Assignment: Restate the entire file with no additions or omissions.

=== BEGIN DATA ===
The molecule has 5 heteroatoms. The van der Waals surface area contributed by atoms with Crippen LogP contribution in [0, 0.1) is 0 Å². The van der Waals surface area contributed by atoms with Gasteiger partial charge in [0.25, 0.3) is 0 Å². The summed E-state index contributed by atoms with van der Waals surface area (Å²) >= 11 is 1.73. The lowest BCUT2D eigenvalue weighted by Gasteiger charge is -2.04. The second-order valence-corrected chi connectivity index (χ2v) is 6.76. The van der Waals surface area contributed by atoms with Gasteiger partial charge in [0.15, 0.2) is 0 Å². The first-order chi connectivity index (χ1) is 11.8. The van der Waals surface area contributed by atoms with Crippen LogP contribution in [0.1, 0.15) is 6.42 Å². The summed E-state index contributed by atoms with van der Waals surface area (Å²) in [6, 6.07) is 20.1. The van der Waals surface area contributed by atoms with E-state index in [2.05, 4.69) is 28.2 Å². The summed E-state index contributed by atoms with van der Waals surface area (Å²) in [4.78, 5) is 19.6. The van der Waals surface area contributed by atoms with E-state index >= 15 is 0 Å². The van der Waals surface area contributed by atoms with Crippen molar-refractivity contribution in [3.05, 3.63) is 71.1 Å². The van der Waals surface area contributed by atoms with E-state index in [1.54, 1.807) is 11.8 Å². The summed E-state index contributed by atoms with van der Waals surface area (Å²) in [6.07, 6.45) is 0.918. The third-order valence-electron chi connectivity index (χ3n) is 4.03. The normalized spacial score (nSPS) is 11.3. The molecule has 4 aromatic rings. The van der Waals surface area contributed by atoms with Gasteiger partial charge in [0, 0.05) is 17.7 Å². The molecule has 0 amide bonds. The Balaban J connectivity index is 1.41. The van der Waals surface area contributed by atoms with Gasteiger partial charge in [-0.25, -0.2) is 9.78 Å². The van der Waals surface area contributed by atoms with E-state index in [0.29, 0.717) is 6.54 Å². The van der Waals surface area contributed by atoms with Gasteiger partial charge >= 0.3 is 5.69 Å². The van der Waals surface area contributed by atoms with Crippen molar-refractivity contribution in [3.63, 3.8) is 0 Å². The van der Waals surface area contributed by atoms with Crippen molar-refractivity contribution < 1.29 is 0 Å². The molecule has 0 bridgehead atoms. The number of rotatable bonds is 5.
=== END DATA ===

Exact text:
The molecule has 5 heteroatoms. The van der Waals surface area contributed by atoms with Crippen LogP contribution in [0, 0.1) is 0 Å². The van der Waals surface area contributed by atoms with Gasteiger partial charge in [0.25, 0.3) is 0 Å². The summed E-state index contributed by atoms with van der Waals surface area (Å²) >= 11 is 1.73. The lowest BCUT2D eigenvalue weighted by Gasteiger charge is -2.04. The second-order valence-corrected chi connectivity index (χ2v) is 6.76. The van der Waals surface area contributed by atoms with Gasteiger partial charge in [0.15, 0.2) is 0 Å². The first-order chi connectivity index (χ1) is 11.8. The van der Waals surface area contributed by atoms with Crippen LogP contribution in [0.1, 0.15) is 6.42 Å². The summed E-state index contributed by atoms with van der Waals surface area (Å²) in [6, 6.07) is 20.1. The van der Waals surface area contributed by atoms with E-state index in [2.05, 4.69) is 28.2 Å². The summed E-state index contributed by atoms with van der Waals surface area (Å²) in [4.78, 5) is 19.6. The van der Waals surface area contributed by atoms with E-state index >= 15 is 0 Å². The van der Waals surface area contributed by atoms with Crippen molar-refractivity contribution in [3.05, 3.63) is 71.1 Å². The van der Waals surface area contributed by atoms with E-state index in [1.54, 1.807) is 11.8 Å². The summed E-state index contributed by atoms with van der Waals surface area (Å²) in [6.07, 6.45) is 0.918. The third-order valence-electron chi connectivity index (χ3n) is 4.03. The normalized spacial score (nSPS) is 11.3. The molecule has 4 aromatic rings. The van der Waals surface area contributed by atoms with Gasteiger partial charge in [0, 0.05) is 17.7 Å². The molecule has 0 amide bonds. The Balaban J connectivity index is 1.41. The van der Waals surface area contributed by atoms with Gasteiger partial charge in [-0.25, -0.2) is 9.78 Å². The van der Waals surface area contributed by atoms with E-state index in [0.29, 0.717) is 6.54 Å². The van der Waals surface area contributed by atoms with Gasteiger partial charge >= 0.3 is 5.69 Å². The van der Waals surface area contributed by atoms with Crippen molar-refractivity contribution in [3.63, 3.8) is 0 Å². The van der Waals surface area contributed by atoms with Crippen molar-refractivity contribution < 1.29 is 0 Å². The molecule has 0 bridgehead atoms. The number of rotatable bonds is 5.